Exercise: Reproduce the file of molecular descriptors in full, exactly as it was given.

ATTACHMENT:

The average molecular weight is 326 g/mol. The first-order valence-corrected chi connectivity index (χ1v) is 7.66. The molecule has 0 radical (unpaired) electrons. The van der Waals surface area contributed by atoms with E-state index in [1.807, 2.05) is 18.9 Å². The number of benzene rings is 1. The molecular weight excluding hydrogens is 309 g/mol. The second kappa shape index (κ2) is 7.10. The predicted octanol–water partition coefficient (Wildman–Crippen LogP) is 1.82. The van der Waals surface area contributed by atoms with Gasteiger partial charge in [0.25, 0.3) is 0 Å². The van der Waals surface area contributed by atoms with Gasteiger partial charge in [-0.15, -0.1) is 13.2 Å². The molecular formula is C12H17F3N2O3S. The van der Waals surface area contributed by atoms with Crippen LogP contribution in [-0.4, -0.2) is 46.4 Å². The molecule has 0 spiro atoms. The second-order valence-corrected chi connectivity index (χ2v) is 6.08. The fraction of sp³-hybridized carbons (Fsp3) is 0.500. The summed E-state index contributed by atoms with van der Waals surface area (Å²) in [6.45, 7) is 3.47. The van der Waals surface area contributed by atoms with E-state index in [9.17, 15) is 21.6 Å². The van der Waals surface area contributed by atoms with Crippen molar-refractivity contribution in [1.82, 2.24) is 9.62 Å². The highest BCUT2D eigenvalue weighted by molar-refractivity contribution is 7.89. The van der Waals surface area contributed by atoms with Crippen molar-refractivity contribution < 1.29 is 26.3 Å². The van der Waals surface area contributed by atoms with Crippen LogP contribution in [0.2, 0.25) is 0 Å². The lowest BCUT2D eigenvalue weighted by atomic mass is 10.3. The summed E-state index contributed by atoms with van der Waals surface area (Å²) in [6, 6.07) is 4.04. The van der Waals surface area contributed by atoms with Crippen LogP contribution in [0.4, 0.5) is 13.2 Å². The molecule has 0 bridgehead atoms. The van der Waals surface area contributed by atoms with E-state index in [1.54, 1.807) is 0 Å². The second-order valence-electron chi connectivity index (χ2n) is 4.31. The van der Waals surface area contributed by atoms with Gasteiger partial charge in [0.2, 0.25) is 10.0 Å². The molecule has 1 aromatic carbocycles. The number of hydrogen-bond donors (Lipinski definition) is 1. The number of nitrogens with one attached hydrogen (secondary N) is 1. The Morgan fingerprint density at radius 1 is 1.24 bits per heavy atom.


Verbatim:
The average molecular weight is 326 g/mol. The first-order valence-corrected chi connectivity index (χ1v) is 7.66. The molecule has 0 radical (unpaired) electrons. The van der Waals surface area contributed by atoms with E-state index in [1.807, 2.05) is 18.9 Å². The number of benzene rings is 1. The molecular weight excluding hydrogens is 309 g/mol. The second kappa shape index (κ2) is 7.10. The predicted octanol–water partition coefficient (Wildman–Crippen LogP) is 1.82. The van der Waals surface area contributed by atoms with Gasteiger partial charge in [0.25, 0.3) is 0 Å². The van der Waals surface area contributed by atoms with Gasteiger partial charge in [-0.15, -0.1) is 13.2 Å². The molecular formula is C12H17F3N2O3S. The van der Waals surface area contributed by atoms with Crippen LogP contribution in [-0.4, -0.2) is 46.4 Å². The molecule has 0 spiro atoms. The second-order valence-corrected chi connectivity index (χ2v) is 6.08. The fraction of sp³-hybridized carbons (Fsp3) is 0.500. The summed E-state index contributed by atoms with van der Waals surface area (Å²) in [6.45, 7) is 3.47. The van der Waals surface area contributed by atoms with E-state index in [9.17, 15) is 21.6 Å². The van der Waals surface area contributed by atoms with Crippen molar-refractivity contribution in [1.82, 2.24) is 9.62 Å². The highest BCUT2D eigenvalue weighted by molar-refractivity contribution is 7.89. The van der Waals surface area contributed by atoms with Crippen molar-refractivity contribution < 1.29 is 26.3 Å². The van der Waals surface area contributed by atoms with Crippen LogP contribution in [0.2, 0.25) is 0 Å². The lowest BCUT2D eigenvalue weighted by atomic mass is 10.3. The summed E-state index contributed by atoms with van der Waals surface area (Å²) in [6, 6.07) is 4.04. The van der Waals surface area contributed by atoms with Crippen LogP contribution in [0.4, 0.5) is 13.2 Å². The molecule has 0 bridgehead atoms. The van der Waals surface area contributed by atoms with E-state index in [1.54, 1.807) is 0 Å². The second-order valence-electron chi connectivity index (χ2n) is 4.31. The van der Waals surface area contributed by atoms with Gasteiger partial charge in [0.2, 0.25) is 10.0 Å². The molecule has 1 aromatic carbocycles. The number of hydrogen-bond donors (Lipinski definition) is 1. The number of nitrogens with one attached hydrogen (secondary N) is 1. The Morgan fingerprint density at radius 1 is 1.24 bits per heavy atom.